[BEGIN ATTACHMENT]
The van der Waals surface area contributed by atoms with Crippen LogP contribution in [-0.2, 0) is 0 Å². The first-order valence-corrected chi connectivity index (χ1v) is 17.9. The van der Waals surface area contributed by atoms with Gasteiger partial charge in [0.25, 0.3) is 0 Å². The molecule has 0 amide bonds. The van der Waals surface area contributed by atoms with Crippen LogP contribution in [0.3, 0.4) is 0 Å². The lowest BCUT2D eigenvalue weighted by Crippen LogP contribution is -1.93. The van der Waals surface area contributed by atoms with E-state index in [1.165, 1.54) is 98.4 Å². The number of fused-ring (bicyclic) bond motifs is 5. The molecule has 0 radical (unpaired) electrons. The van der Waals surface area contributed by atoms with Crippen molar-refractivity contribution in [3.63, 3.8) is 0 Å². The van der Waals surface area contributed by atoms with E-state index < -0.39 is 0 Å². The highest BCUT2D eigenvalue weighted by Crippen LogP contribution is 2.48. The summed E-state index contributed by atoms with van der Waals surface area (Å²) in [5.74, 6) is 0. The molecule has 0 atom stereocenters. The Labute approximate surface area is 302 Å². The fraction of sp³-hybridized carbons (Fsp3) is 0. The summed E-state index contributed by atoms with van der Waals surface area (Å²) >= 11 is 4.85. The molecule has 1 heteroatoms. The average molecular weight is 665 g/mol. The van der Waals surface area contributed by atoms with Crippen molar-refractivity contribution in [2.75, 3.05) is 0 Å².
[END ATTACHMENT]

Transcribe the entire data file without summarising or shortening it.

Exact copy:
The van der Waals surface area contributed by atoms with Crippen LogP contribution in [-0.2, 0) is 0 Å². The first-order valence-corrected chi connectivity index (χ1v) is 17.9. The van der Waals surface area contributed by atoms with Gasteiger partial charge in [0.25, 0.3) is 0 Å². The molecule has 0 amide bonds. The van der Waals surface area contributed by atoms with Crippen LogP contribution in [0.3, 0.4) is 0 Å². The lowest BCUT2D eigenvalue weighted by Crippen LogP contribution is -1.93. The van der Waals surface area contributed by atoms with E-state index in [1.165, 1.54) is 98.4 Å². The number of fused-ring (bicyclic) bond motifs is 5. The molecule has 0 radical (unpaired) electrons. The van der Waals surface area contributed by atoms with Crippen molar-refractivity contribution in [3.63, 3.8) is 0 Å². The van der Waals surface area contributed by atoms with E-state index < -0.39 is 0 Å². The highest BCUT2D eigenvalue weighted by Crippen LogP contribution is 2.48. The summed E-state index contributed by atoms with van der Waals surface area (Å²) in [5.74, 6) is 0. The molecule has 0 atom stereocenters. The Labute approximate surface area is 302 Å². The fraction of sp³-hybridized carbons (Fsp3) is 0. The summed E-state index contributed by atoms with van der Waals surface area (Å²) >= 11 is 4.85. The molecule has 1 heteroatoms. The average molecular weight is 665 g/mol. The van der Waals surface area contributed by atoms with Crippen molar-refractivity contribution in [2.75, 3.05) is 0 Å².